When it comes to the world’s largest asset class, the wide array of investment options aren’t the only challenge for a would-be investor. By far, the highest barrier to entry is simply the enormous amount of capital necessary to participate in real estate. While the challenge of investment capital is fairly universal, even prohibiting many aspiring homeowners, nowhere is capital more of a challenge than commercial real estate.
Of course, for big ticket CRE assets like office towers and shopping malls, singly or in portfolios, the industry is increasingly enamored with the unparalleled buying and fundraising muscle of the REIT. Not only do REITs entice investors, they’re able to access debt in ways few others can, all of which has made them popular for numerous asset classes. Thanks to its effectiveness, the REIT concept has been expanding to other markets, those which may require us to redefine our own concepts of “real estate.”
Thus we have the timber REIT, the investment structure less focused on buildings than the land underneath (and materials they can harvest from it). Timber REITs seem far less explored than REITs in other sectors, so I had to do quite a bit of research into how these firms operate and adapt to the REIT structure.
When it comes to owning/operating thousands of acres of timberland, not to mention facilities to process and distribute lumber and related products, a great amount of capital is necessary. As a result, some timber companies (which were often more diversified beforehand) have been forced to adopt the REIT model. Just like multifamily or office REITs, however, timber REITs are susceptible to their own particular set of market conditions.
In his excellent Seeking Alpha article, Zvi Bar explains,
Historically, timber land has appreciated at a rate that outpaces inflation. This has made many who expect a coming bout of inflation to invest in timber acreage. Lately, though, just like most other commodities and natural resources… timber prices have come under pressure.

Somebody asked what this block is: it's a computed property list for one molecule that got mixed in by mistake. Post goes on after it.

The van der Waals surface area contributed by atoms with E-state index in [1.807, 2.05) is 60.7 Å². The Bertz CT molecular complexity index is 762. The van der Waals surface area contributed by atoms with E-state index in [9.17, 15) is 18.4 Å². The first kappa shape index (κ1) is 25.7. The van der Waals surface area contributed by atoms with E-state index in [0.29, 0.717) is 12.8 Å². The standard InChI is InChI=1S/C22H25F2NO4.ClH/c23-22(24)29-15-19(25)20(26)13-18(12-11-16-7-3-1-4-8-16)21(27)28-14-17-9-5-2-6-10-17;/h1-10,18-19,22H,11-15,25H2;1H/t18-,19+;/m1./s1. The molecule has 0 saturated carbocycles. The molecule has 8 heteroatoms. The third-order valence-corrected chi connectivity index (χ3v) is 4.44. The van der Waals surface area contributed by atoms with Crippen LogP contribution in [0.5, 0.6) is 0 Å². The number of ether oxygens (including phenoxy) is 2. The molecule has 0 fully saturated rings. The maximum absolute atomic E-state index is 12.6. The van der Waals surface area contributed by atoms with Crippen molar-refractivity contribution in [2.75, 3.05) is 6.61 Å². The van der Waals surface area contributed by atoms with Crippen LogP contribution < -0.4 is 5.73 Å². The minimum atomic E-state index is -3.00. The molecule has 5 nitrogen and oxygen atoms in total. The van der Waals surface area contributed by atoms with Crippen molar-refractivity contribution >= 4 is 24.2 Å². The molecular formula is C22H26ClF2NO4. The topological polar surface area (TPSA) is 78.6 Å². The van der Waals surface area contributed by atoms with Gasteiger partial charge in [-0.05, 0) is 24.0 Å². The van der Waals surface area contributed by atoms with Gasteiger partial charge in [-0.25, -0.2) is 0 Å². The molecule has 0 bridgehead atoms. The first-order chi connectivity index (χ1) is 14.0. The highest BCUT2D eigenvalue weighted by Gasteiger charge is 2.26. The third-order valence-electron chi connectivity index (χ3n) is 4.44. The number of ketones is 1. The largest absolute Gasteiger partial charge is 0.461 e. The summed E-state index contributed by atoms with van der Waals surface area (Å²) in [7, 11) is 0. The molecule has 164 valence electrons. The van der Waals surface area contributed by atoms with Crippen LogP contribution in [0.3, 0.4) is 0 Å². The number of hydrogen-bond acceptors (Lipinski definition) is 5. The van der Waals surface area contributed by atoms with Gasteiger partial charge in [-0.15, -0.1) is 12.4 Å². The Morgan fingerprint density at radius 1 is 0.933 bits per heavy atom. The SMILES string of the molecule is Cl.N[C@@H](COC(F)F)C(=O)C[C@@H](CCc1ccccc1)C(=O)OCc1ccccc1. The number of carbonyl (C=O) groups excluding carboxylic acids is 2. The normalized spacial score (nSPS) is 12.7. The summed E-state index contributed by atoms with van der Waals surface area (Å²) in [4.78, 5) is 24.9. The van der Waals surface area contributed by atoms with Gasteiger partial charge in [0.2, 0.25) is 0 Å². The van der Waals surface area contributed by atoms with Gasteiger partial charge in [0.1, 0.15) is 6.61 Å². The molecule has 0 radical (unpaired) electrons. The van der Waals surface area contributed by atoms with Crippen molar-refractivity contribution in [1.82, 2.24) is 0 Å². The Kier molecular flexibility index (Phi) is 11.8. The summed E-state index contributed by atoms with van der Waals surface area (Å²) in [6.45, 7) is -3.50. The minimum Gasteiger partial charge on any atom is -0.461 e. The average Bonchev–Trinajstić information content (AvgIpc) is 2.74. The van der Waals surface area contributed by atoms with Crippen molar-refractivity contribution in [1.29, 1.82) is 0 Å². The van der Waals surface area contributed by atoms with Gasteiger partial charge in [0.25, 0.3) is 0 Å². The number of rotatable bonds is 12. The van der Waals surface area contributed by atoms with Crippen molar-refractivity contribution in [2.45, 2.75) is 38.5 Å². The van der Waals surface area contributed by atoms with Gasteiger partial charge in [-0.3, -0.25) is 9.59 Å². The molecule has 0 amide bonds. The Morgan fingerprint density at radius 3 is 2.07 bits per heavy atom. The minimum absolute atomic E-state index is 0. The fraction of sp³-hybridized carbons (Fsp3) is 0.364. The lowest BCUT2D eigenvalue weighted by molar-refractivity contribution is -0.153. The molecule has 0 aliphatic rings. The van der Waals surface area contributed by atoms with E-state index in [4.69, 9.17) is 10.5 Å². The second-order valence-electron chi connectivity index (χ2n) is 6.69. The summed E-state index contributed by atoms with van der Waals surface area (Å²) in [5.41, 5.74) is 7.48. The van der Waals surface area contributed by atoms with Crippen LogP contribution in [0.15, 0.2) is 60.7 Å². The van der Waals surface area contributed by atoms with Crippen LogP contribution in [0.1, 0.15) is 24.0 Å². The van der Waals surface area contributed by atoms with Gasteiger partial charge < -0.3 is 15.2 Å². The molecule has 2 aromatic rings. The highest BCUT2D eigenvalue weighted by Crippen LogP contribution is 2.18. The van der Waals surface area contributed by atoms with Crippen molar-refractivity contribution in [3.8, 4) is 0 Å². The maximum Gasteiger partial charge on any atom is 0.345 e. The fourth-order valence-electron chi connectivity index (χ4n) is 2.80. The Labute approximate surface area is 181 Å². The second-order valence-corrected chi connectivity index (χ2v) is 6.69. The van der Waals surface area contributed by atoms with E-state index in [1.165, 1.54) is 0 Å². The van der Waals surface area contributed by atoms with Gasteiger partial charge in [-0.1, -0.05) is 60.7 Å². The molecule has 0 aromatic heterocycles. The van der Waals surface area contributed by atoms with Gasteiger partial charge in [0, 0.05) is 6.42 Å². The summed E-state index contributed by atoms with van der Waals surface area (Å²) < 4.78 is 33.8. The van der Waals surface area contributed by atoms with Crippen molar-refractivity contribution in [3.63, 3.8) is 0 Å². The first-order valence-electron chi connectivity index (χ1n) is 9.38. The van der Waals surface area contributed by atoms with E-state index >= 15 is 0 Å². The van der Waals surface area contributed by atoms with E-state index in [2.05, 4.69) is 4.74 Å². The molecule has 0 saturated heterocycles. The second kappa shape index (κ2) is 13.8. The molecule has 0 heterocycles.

While the ’08 housing crisis led to a boom in multifamily, such was not the case for timber:
In 2011, timber prices increased, but they did so from a generally low price point. Prior [to] that, timber prices became depressed because demand for wood in new construction decreased so substantially after the real estate market imploded.
For REITs in general, a major selling point to potential investors has been the trusts’ recent performance in comparison with broader equity markets. Unfortunately, this has not been the case for the publicly traded timber REITs, which have trailed the Dow Jones and S&P 500 in recent months:
This chart (also from Mr. Bar’s article) shows the performance of the four public timber REITs and one timber-focused ETF.
To be sure, lumber for home construction isn’t the only source of revenue for timber REITs, but their other ventures (real estate, cellulose fibers, other wood products) may not compensate for the depressed construction market.
Still, despite their many U.S. holdings, timber REITs are among the most global of REITs. Consider Weyehaeuser (NYSE: WY), for instance. In addition to its holdings in the U.S., the REIT has property or operations in Canada, Australia and New Zealand, along with stakes in South American and Asian ventures. Further, it’s a significant exporter to the more recently booming Asian economies.
In the end, I suspect timber REITs’ global position will be to their advantage. Despite the recession’s effect on U.S. home building, international demand for timber and related products seems fairly unshakable. Fortunately, a suitable climate for tall trees is one of the few things America can’t outsource.
(For more on REIT investment and the natural world, see REITs of Nature part I, which I posted over the weekend)